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Wednesday, 24 January 2018

Fear by Dirk Kurbjuweit #GrippedByFear #BlogTour

About Fear



Family is everything.

So what if yours was being terrorised by a neighbour – a man who doesn’t listen to reason, whose actions become more erratic and sinister with each passing day? And those you thought would help – the police, your lawyer – can’t help you.

You become afraid to leave your family at home alone. But there’s nothing more you can do to protect them.

Is there?

'FEAR shifts our moral codes. It makes us sympathetic to violent revenge, accessories to murder. Do we want the victim to survive? No, we don't' - HERMAN KOCH, bestselling author of THE DINNER

I read and reviewed this fabulous novel back in July 2017 and you can read my review here.

All this week you can read the first two chapters as part of the #GrippedByFear Blog Tour.

Below you can read an exclusive extract from Fear


WHY IS MY FATHER IN PRISON? I don’t have to make a big secret of it. He has been found guilty of manslaughter. If he was sentenced to just eight years, that is because he confessed, and because his motives seemed less atrocious, somehow, than those of a murderer. We accepted the court’s judgement. It is hard for us, but we can’t say that justice has been ill served. My father agrees. Of course he had hoped for a mild sentence, but it was clear to him from the outset that he would go to jail as a result of his actions. There can be no talk of a spur-of-the-moment act—it was planned and carried out in sound mind.

My father’s age played no part in the trial—he did not act out of befuddlement or in a state of senility—but it was, I think, taken into account at his sentencing. The court wanted to offer him the prospect of spending his last days with his family, a free man. His sentence may be reduced after a year or two, and we cling to the words ‘day release’. My father would spend his days with us and in the evening I would drive him back to Tegel. ‘To Tegel’ is another phrase we’re fond of using. Others say it and mean the airport. We mean the prison.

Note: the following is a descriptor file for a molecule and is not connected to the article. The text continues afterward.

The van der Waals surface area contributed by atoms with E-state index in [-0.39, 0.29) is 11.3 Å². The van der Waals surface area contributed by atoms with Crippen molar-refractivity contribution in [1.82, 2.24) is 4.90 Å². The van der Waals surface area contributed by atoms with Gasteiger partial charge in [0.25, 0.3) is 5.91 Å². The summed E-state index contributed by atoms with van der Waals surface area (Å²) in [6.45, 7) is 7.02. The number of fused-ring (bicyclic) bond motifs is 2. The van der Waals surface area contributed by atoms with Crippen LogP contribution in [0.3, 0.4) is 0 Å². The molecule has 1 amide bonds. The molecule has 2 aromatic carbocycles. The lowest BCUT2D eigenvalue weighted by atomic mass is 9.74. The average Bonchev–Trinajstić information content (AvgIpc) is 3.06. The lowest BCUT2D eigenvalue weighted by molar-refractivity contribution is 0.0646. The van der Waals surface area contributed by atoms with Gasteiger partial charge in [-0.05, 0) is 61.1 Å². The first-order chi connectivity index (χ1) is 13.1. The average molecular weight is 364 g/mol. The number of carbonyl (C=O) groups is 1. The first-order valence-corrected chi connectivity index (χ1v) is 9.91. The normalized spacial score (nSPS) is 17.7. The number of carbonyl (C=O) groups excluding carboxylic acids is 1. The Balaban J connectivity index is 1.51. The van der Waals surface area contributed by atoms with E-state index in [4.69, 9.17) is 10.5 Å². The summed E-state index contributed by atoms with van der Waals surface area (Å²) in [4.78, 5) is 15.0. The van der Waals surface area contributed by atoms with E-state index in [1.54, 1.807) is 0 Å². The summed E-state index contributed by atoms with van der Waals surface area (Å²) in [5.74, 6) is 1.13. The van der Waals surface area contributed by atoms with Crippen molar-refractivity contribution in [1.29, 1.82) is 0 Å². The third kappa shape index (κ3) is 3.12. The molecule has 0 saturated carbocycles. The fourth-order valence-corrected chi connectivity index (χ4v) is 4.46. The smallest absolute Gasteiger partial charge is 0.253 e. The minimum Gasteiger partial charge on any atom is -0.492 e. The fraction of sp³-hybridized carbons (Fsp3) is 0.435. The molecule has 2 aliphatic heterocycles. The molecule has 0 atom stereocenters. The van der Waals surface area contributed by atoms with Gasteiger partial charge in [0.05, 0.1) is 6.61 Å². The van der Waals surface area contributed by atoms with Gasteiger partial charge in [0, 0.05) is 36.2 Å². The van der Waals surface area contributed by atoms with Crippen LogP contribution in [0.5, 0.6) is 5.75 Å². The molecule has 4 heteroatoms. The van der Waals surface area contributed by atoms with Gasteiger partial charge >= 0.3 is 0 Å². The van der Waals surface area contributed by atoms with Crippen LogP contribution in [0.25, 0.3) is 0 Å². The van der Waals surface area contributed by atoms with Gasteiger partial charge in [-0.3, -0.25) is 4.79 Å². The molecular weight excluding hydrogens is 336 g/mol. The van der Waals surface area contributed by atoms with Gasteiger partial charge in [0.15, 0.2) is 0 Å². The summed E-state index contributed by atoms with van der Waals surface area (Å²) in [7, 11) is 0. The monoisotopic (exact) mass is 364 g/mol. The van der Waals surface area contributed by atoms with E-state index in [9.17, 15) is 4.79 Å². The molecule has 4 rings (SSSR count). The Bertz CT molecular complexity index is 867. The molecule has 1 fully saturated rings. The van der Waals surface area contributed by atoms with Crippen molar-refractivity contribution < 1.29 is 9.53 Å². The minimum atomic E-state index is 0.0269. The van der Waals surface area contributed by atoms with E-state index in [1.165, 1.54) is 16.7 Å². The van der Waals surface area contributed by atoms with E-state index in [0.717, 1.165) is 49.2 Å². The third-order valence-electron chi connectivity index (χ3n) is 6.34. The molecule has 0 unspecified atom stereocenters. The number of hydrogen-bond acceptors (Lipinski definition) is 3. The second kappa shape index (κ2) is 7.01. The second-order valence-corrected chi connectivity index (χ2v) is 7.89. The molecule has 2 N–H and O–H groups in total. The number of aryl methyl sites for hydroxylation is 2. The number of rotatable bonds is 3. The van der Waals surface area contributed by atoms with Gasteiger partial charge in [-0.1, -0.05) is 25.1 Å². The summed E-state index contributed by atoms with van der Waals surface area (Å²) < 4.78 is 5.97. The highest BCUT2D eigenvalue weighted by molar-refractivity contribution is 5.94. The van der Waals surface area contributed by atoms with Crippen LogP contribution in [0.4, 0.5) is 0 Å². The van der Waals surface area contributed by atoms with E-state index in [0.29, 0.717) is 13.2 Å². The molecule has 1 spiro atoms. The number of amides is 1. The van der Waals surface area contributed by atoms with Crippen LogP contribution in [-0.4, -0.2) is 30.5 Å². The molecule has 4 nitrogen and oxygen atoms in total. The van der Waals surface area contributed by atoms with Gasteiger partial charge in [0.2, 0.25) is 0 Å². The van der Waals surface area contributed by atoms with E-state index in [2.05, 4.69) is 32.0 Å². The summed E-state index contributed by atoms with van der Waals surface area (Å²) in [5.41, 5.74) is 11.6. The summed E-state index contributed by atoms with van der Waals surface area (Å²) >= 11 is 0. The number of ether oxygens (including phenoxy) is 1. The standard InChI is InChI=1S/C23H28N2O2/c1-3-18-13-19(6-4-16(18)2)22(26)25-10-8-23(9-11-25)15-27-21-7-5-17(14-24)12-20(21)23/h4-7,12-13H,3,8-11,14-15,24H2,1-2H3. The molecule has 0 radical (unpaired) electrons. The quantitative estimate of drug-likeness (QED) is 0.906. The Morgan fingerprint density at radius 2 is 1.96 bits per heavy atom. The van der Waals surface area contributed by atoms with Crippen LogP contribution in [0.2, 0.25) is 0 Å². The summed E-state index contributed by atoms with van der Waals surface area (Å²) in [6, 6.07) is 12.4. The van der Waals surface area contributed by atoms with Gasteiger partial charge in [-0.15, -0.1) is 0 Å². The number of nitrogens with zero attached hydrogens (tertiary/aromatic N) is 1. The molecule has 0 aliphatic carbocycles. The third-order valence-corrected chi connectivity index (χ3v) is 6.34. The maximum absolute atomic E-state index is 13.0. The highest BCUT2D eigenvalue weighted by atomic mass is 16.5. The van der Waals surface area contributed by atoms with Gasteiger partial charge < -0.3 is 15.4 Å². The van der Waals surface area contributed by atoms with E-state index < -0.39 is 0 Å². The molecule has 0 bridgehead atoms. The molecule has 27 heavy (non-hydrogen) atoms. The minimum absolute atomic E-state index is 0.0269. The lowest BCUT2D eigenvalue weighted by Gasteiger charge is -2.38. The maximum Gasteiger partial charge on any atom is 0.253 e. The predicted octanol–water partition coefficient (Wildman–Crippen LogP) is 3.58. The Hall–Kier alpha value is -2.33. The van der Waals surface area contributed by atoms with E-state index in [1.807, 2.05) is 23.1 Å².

I must confess that I am not innocent of this manslaughter. I could have prevented what happened, but I didn’t want to. When my father came to see us in late September last year, I knew what he was intending to do. It was a sunny day, and our windows were open, letting in all the noise of the street. The roads in our part of Berlin are cobbled, and the rumbling of the traffic is sometimes a torture to me when I work at home. My wife thinks I’m oversensitive. I once told her that Schopenhauer regarded sensitivity to noise as a sign of intelligence: the more sensitive a person was, the more intelligent he was likely to be. ‘Are you trying to tell me—’ she began. ‘No,’ I replied, ‘I’m not.’ Before long it had developed into one of those exchanges that can make married life so unpleasant. I later apologised. It wasn’t a nice thing to say, but perhaps it was true.

I was expecting my father. He had let me know he was coming the day before, and soon after he’d left home my mother rang to tell me he’d be with me in two hours at the latest. This was a recent habit. My mother didn’t think my father should be driving anymore, and if he didn’t turn up at the expected time I was to initiate search-and-rescue operations immediately. Rebecca and I agreed with my mother and didn’t like letting the children in the car with him, but my father knew nothing of this. It would have hurt and upset him—he still saw himself as a first-rate driver.